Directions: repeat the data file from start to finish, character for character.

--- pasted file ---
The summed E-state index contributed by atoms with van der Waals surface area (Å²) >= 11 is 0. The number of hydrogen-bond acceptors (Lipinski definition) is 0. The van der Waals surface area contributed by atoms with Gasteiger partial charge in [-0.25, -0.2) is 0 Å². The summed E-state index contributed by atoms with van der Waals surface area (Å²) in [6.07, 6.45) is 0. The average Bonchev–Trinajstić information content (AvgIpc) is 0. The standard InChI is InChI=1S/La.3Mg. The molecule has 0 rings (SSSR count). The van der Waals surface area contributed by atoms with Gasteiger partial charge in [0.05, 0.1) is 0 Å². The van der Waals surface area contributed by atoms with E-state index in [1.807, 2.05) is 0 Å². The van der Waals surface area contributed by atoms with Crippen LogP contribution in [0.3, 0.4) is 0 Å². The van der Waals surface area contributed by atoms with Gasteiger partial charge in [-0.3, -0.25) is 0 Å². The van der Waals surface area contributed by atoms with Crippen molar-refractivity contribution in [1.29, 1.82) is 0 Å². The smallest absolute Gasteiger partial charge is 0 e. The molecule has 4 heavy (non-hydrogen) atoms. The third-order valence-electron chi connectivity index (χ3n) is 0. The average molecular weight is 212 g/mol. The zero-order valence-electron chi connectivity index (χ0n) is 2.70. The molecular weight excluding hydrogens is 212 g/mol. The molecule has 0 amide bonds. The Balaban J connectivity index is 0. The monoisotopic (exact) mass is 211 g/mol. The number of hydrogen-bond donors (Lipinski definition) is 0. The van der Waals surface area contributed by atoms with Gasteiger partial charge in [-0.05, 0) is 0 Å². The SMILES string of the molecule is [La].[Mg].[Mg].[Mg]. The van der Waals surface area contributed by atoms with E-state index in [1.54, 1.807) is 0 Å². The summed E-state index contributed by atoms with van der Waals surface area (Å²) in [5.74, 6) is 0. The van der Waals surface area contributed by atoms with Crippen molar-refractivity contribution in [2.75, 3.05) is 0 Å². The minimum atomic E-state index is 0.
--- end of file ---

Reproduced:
The summed E-state index contributed by atoms with van der Waals surface area (Å²) >= 11 is 0. The number of hydrogen-bond acceptors (Lipinski definition) is 0. The van der Waals surface area contributed by atoms with Gasteiger partial charge in [-0.25, -0.2) is 0 Å². The summed E-state index contributed by atoms with van der Waals surface area (Å²) in [6.07, 6.45) is 0. The average Bonchev–Trinajstić information content (AvgIpc) is 0. The standard InChI is InChI=1S/La.3Mg. The molecule has 0 rings (SSSR count). The van der Waals surface area contributed by atoms with Gasteiger partial charge in [0.05, 0.1) is 0 Å². The van der Waals surface area contributed by atoms with E-state index in [1.807, 2.05) is 0 Å². The van der Waals surface area contributed by atoms with Crippen LogP contribution in [0.3, 0.4) is 0 Å². The van der Waals surface area contributed by atoms with Gasteiger partial charge in [-0.3, -0.25) is 0 Å². The van der Waals surface area contributed by atoms with Crippen molar-refractivity contribution in [1.29, 1.82) is 0 Å². The smallest absolute Gasteiger partial charge is 0 e. The molecule has 4 heavy (non-hydrogen) atoms. The third-order valence-electron chi connectivity index (χ3n) is 0. The average molecular weight is 212 g/mol. The zero-order valence-electron chi connectivity index (χ0n) is 2.70. The molecular weight excluding hydrogens is 212 g/mol. The molecule has 0 amide bonds. The Balaban J connectivity index is 0. The monoisotopic (exact) mass is 211 g/mol. The number of hydrogen-bond donors (Lipinski definition) is 0. The van der Waals surface area contributed by atoms with Gasteiger partial charge in [-0.05, 0) is 0 Å². The SMILES string of the molecule is [La].[Mg].[Mg].[Mg]. The van der Waals surface area contributed by atoms with E-state index in [1.54, 1.807) is 0 Å². The summed E-state index contributed by atoms with van der Waals surface area (Å²) in [5.74, 6) is 0. The van der Waals surface area contributed by atoms with Crippen molar-refractivity contribution in [2.75, 3.05) is 0 Å². The minimum atomic E-state index is 0.